One of the last cool features I added was the ability to import data from other Matlab sources. I made a special interface to talk with Mathwork's awesome filtdemo tool, which allowed you to generate common filters in a parameterized way. You could save and load values from a file. Also, you could pull in data from the existing Matlab environment. This import was useful because it meant you could build your own filter tools/functions and then pass the filter parameters into PeZ.
Matlab's Amazing Portability
One of the amazing things about coding up the GUIs in Matlab was that it (potentially) made my code usable on a large number of OSs and platforms. Matlab served as a mini-os in a sense, normalizing differences in GUIs between different OSs. I did almost all of my work on HP Apollo workstations in the CoC, but the GUIs (eventually) worked on Windows, Mac, and Sun. This portability blew our minds when we started- you have to remember that Java didn't exist at that time and most GUI work meant a lot of X hacking. Matlab definitely did have cross-platform compatibility problems (especially Windows). However, I was always able to hack around most of these problems and provide one program that ran everywhere. Mathworks did well when they jumped from version 4 to 5- it didn't take much work to get PeZ running because they continued to support their legacy APIs.
In retrospect, the only way I made it through PeZ's initial development was by not knowing how horrendous it really was. The GUI code was extremely difficult- there weren't any editors at the time and you had to manually define all the coordinates of every object. Whenever a prof asked for a new button, I had to go back and redefine the coordinates of every GUI object. Matlab 4 was missing some key things: you could only put one function in a file and they didn't have data structures (beyond matrices). That meant you had to find clever ways to push information around between functions (for speed, I used lots of globals). The worst thing though was that I embedded script commands into the callback operation of every button. These scripts had to be encoded as strings, so they often had a lot of escape sequences in them so I could do things like put a tic inside of a tic.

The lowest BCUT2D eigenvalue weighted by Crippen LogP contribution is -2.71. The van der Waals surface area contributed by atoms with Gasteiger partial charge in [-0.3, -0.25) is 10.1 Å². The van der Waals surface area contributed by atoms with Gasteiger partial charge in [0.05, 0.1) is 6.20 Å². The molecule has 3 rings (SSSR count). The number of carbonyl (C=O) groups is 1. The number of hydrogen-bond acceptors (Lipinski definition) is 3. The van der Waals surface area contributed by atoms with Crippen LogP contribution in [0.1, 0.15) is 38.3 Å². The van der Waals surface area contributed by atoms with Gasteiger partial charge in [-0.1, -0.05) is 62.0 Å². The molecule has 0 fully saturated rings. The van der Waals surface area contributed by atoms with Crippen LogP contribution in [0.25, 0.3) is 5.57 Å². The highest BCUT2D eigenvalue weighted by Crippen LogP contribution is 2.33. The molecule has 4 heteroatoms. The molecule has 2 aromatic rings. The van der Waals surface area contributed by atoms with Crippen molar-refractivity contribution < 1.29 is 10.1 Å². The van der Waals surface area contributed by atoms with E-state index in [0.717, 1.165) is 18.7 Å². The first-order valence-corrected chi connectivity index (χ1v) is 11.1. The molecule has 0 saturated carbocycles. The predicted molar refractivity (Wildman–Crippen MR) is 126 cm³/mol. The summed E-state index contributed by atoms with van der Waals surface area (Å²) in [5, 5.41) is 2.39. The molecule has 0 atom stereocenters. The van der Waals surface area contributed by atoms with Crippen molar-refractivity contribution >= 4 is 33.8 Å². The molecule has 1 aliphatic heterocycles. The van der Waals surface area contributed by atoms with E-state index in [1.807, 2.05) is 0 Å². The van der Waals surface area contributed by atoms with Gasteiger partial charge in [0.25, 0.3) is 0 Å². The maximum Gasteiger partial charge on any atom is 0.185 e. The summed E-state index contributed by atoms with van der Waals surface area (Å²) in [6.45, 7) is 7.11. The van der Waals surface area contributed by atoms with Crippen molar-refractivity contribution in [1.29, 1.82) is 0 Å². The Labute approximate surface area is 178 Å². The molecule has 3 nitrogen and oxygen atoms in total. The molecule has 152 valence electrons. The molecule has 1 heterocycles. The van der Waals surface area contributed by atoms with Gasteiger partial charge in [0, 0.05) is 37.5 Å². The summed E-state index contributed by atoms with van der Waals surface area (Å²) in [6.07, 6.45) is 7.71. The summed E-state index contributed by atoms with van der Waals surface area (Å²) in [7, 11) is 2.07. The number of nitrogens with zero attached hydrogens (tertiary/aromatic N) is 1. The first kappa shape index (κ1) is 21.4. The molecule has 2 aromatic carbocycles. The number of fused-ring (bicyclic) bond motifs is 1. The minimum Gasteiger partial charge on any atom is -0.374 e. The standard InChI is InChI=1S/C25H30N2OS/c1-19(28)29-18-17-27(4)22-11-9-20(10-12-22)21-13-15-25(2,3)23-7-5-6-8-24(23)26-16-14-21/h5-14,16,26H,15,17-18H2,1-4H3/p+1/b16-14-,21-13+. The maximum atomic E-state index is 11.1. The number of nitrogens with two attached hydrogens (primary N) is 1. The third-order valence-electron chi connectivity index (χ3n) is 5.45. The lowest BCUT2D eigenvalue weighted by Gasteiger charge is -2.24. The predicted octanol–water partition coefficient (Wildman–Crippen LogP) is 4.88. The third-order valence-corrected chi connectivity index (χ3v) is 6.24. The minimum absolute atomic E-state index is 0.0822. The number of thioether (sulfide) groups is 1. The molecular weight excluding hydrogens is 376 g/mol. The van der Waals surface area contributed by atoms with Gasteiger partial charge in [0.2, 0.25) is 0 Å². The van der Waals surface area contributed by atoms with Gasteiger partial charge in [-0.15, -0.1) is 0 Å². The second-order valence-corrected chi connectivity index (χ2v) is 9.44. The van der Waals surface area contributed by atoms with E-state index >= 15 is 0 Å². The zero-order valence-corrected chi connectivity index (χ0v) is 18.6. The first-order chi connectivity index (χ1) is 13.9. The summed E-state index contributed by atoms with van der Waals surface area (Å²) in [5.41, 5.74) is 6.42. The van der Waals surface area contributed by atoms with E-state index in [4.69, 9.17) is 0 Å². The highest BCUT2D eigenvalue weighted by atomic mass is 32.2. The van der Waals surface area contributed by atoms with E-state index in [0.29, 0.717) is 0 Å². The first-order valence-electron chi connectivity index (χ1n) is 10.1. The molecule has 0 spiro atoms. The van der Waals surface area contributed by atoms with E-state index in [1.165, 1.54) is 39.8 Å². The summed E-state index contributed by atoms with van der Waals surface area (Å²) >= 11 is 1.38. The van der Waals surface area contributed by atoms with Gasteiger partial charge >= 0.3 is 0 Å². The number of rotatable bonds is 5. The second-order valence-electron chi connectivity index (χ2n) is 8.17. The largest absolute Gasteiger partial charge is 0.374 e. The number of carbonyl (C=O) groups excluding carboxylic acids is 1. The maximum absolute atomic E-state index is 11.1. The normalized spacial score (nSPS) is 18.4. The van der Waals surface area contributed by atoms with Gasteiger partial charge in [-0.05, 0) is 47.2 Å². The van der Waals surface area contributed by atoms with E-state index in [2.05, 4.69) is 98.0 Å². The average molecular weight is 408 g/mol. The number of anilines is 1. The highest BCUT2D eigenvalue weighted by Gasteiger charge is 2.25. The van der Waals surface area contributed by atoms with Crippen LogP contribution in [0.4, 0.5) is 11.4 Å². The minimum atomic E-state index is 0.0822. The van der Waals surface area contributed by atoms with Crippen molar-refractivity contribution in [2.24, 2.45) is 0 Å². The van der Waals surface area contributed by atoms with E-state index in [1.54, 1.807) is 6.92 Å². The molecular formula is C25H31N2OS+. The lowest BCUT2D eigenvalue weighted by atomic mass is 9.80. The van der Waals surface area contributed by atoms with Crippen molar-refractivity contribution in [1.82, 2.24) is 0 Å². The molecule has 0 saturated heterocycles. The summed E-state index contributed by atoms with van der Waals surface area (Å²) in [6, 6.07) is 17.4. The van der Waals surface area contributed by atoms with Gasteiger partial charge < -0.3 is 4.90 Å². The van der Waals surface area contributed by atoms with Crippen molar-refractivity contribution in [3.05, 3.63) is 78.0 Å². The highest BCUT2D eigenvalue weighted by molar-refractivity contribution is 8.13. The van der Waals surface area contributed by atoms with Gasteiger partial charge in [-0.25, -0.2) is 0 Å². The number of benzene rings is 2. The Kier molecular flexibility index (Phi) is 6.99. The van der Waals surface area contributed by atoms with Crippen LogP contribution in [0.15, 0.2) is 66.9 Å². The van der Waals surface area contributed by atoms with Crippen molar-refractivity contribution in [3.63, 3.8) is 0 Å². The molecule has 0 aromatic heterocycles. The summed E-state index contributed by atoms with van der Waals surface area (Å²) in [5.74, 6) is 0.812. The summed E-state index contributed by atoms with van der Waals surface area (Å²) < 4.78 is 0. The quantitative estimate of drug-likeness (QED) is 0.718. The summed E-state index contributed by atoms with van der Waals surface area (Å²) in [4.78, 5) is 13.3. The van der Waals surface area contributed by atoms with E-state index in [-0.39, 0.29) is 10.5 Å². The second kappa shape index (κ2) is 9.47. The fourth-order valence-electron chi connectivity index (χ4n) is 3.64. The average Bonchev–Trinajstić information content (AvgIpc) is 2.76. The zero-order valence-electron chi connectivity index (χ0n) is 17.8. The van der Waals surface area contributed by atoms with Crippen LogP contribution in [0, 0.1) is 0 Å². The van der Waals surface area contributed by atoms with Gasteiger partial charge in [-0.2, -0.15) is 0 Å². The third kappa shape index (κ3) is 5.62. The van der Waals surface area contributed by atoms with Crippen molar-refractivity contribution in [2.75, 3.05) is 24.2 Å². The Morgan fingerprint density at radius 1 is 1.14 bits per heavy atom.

Back when I first started PeZ the Web was new and we simply didn't have the devtools we have now (e.g., not Github. Nor git for that matter). After PeZ was in a good enough state to release, I made a posting to the Matlab news group about it. A lot of random people emailed me about it to ask questions and give feedback. I eventually put up an awful-looking webpage off my Ga Tech account that provided download links and gave more info on how to use it. At one point I had a map showing all the different countries where PeZ had been used.
Schafer, McClellan, and Yoder organized a group of students to help put together some tutorials and multimedia demos that could be used to supplement a new book they were writing for their EE2200 class. We had a lot of good discussions about cool things that could go on the CD- at the time Java was available and provided a better place for hosting software since you only needed a browser to run it (Matlab was still $100 for a student). We talked about doing a Java port, but decided against it because the work looked supstantial and I was moving on to other things. The team put together a great CD of things- I was happy to get PeZ on it and be included in a book that was used by so many students.
DSP First Book CD James McClellan, Ronald Schafer, and Mark Yoder, DSP First: A Multimedia Approach, Prentice Hall, ISBN-13: 978-0132431712, January 1998.